Sharp Aims 5-Inch, 443 PPI 1920x1080 Pixel Displays at Smartphone Market
October 1, 2012 11:14 AM
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New display will vie with LG, Samsung, and others for dominance
While Samsung Electronics Comp., Ltd. (
the thriving smartphone commodity display market, a number of Asian rivals are aiming to unseat the South Korean giant. Among them is Japan's Sharp Corp. (
this week that it would be mass-producing a monstrous 443 ppi (pixels-per-inch) 1920x1080 pixel smartphone screen. The 5-inch screen could appear in devices as early as the holiday season, but will likely show up in greater quantities next year. The new display features a brand new pixel technology dubbed CG-Silicon, which Sharp promises brings smartphone displays in line with their full-size counterparts. Sharp's display likely makes use of the company's new "Igzo" power efficient thin-display tech, as well.
The release marks the latest round in a game of brinksmanship by Japan and South Korea's top display makers. Early this year South Korea's LG Electronics Inc. (
) announced production of a
similar 5-inch 440 ppi unit
, which will likely launch in a similar window. LG calls its display technology "Retina" displays.
Sharp is thinking small with its latest 5-inch 1080 display. [Image Source: IntoMobile]
Sharp is reportedly looking to displace LG in Apple, Inc.'s (
) coveted iPhone, using a slightly smaller display unit. The company announced in August that it would be
shipping displays for the iPhone 5
announced similar shipments
, indicating that Apple would split its demand between the two manufacturers.
A third player is Japan's Toshiba Corp. (
a 498 ppi 6-inch display. Toshiba's display could be the most impressive of the bunch -- unfortunately it's not yet quite ready for the market.
This article is over a month old, voting and posting comments is disabled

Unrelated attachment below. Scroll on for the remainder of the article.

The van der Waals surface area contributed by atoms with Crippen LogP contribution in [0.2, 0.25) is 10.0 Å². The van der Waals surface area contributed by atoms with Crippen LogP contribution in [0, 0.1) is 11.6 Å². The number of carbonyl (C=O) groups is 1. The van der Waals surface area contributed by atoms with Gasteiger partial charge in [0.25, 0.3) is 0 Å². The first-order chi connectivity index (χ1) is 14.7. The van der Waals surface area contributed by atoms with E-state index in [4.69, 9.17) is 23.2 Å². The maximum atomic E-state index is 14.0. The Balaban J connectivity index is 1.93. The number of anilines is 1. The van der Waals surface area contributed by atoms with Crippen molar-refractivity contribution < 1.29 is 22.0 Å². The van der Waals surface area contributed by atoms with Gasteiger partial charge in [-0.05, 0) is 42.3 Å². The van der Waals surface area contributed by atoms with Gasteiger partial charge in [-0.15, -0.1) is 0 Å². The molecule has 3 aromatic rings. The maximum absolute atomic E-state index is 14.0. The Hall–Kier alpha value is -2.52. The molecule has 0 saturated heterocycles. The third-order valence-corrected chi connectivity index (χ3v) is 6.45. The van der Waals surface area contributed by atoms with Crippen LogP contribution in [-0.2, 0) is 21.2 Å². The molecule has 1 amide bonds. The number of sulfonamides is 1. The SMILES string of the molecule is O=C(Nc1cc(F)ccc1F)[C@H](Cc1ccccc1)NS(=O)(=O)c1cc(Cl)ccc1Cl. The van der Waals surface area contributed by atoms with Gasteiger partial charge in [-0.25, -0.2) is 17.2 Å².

10/1/2012 2:54:14 PM
The reason why high-dpi displays have the issue of either living with too small text or having to reduce the resolution is that high DPI in the PC world is not high enough.
PC high-dpi displays are at most 50% more pixels than a standard display. If you have a legacy application that doesn't scale well, you would see a huge improvement if the resolution was doubled, making everything half the normal size, and the OS could simply double the size of the window. Higher DPI displays would allow the OS to increase a Window by any arbitrary percentage and achieve a good result.
10/1/2012 4:31:55 PM
No, and no.
DPI is plenty high enough. And it doesn't necessarily have anything to do with "legacy" applications.
The first problem is that vast numbers of people, probably the vast majority, have no idea about going into their settings/preferences in Windows and changing the text size.
The second problem is that changing it there doesn't change all text everywhere...do that and the text on your icons on the desktop is big, but then if you go and launch your web browser the text is all still small. Sure, then you can go and fiddle with your scaling in your browser, but again, vast numbers of people don't know how to do that, and secondly it's a PITA. And people get scared when you tell them to go and change settings of any kind anyway.
It's infinitely easier for these people to just turn down their resolution...one action that makes their text big everywhere, and then they just live with their displays being "out of focus" and/or displaying things at the wrong aspect ratio. It's easier for them than doing things the "right way."
If MS put a button on the desktop that scaled all fonts in every application, maybe we wouldn't have this problem. But they didn't, and we do.
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